by Catherine Blanch.
Bangarra Dance Theatre is a leading Indigenous Australian contemporary dance and performing arts company that celebrates one of the world’s oldest living cultures. Since 1991, Artistic Director Stephen Page has maintained strong relationships with traditional Aboriginal and Torres Strait Island Elders and has mutually shared and honoured many of the stories, songs, dances and customs of the communities for future generations.
Bangarra is presenting their latest work Kinship at the Dunstan Playhouse, so we speak with dancer Kaine Sultan-Babij to find out more.
“Kinship is a double bill,” he begins. “Brolga is a story that we’ve been entrusted with from North East Arnhem Land about a young girl whose totem is the Brolga. Over the course of the work she finds herself going from this human world into the more spiritual realm. It’s her journey of connecting back to her roots, so to speak. We’ve put movement to that story as our way of sharing it.
“The second half is called ID which is purely about identity and how do we, as young Aboriginal people, identify as being Aboriginal in this 21st Century world in Australia. It focuses on some of the issues that we are faced with, addressing some social issues and just putting ourselves out there.”
Is ID based on a traditional story or was it created by the dancers themselves?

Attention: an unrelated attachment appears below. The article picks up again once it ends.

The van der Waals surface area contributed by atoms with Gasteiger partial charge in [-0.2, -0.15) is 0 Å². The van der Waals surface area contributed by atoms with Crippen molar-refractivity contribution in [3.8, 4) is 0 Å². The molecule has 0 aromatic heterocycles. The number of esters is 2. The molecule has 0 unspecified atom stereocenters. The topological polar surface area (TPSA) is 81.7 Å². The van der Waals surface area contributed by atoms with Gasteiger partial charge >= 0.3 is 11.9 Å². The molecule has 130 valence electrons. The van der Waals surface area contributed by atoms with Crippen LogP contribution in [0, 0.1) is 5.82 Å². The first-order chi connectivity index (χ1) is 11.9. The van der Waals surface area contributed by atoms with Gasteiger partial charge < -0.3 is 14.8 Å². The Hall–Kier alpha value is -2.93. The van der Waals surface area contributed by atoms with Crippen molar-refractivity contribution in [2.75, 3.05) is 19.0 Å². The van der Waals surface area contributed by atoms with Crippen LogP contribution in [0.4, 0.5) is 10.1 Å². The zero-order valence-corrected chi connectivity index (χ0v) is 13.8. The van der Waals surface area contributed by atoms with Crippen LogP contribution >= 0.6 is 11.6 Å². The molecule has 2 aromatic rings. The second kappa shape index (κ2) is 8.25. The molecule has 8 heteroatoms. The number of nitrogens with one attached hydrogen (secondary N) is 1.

“There are some pieces in ID that are drawn from traditional stories,” Kaine says. “There’s one section called The Totem World which, without giving too much away, comes from the totemic and kinship systems that aboriginal people have been living by for centuries. There are parts within that where we break away to more contemporary work; a duo between myself and another dancer which is about brothers within the kinship system of Aboriginal social structure; three women break away as an example of the men perhaps marrying more than one woman. Both are contemporary-traditional pieces.
“We also do a few traditional dances that take audiences on a journey; the Eucalypt dance, and one about the clouds and how they can tell us if it’s going to rain in the next couple of days or if the seasons are changing.”
How many dancers are in the performances?
“There are 14 performers within the cast, all from different backgrounds of performing arts,” he says. “Some of us have done visual arts prior to finding our way into dance and movement. Others have had more circus training or have learned varied styles of dance: ballet, contemporary, musical theatre. We all have a very eclectic performing arts heritage so it’s great that we have come to be performing together.
“My personal dance background started when I was really young. I can remember putting my stereo out on the asphalt with my cousins during recess and lunch at school and just playing music and dancing; that’s how we could come together as kids. As we got older, even though we went to different high schools, we still thought dancing was fun and kept it going. We’d meet up on weekends to dance, eventually getting some attention from a Youth Centre in Whyalla who got funding to fly in a choreographer from Adelaide. We worked on a number of routines over a few months and would perform them for our families and friends.